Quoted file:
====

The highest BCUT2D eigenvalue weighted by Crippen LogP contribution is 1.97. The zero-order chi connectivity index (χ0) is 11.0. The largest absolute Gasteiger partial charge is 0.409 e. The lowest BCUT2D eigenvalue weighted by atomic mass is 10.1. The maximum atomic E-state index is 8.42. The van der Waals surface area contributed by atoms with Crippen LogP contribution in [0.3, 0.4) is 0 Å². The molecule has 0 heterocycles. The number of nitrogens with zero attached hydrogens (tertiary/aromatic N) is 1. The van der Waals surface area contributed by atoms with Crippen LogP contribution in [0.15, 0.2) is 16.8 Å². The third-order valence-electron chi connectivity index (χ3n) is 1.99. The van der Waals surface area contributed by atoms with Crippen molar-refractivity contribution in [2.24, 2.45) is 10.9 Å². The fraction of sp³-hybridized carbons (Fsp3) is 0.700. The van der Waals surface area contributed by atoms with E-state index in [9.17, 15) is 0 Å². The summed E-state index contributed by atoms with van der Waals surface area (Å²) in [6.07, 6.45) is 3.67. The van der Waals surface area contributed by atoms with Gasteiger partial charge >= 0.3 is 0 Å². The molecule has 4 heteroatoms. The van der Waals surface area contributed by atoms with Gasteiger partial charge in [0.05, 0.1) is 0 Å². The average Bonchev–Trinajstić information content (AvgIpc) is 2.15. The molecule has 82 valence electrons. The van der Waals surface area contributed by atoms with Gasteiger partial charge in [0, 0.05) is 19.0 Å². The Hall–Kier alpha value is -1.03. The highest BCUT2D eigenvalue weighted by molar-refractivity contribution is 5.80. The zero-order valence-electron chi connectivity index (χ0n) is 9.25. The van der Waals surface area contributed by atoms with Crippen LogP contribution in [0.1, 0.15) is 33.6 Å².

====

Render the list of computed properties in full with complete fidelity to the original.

The highest BCUT2D eigenvalue weighted by Crippen LogP contribution is 1.97. The zero-order chi connectivity index (χ0) is 11.0. The largest absolute Gasteiger partial charge is 0.409 e. The lowest BCUT2D eigenvalue weighted by atomic mass is 10.1. The maximum atomic E-state index is 8.42. The van der Waals surface area contributed by atoms with Crippen LogP contribution in [0.3, 0.4) is 0 Å². The molecule has 0 heterocycles. The number of nitrogens with zero attached hydrogens (tertiary/aromatic N) is 1. The van der Waals surface area contributed by atoms with Crippen LogP contribution in [0.15, 0.2) is 16.8 Å². The third-order valence-electron chi connectivity index (χ3n) is 1.99. The van der Waals surface area contributed by atoms with Crippen molar-refractivity contribution in [2.24, 2.45) is 10.9 Å². The fraction of sp³-hybridized carbons (Fsp3) is 0.700. The van der Waals surface area contributed by atoms with E-state index in [9.17, 15) is 0 Å². The summed E-state index contributed by atoms with van der Waals surface area (Å²) in [6.07, 6.45) is 3.67. The van der Waals surface area contributed by atoms with Gasteiger partial charge >= 0.3 is 0 Å². The molecule has 4 heteroatoms. The van der Waals surface area contributed by atoms with Gasteiger partial charge in [0.05, 0.1) is 0 Å². The average Bonchev–Trinajstić information content (AvgIpc) is 2.15. The molecule has 82 valence electrons. The van der Waals surface area contributed by atoms with Gasteiger partial charge in [0, 0.05) is 19.0 Å². The Hall–Kier alpha value is -1.03. The highest BCUT2D eigenvalue weighted by molar-refractivity contribution is 5.80. The zero-order valence-electron chi connectivity index (χ0n) is 9.25. The van der Waals surface area contributed by atoms with Crippen LogP contribution in [0.1, 0.15) is 33.6 Å².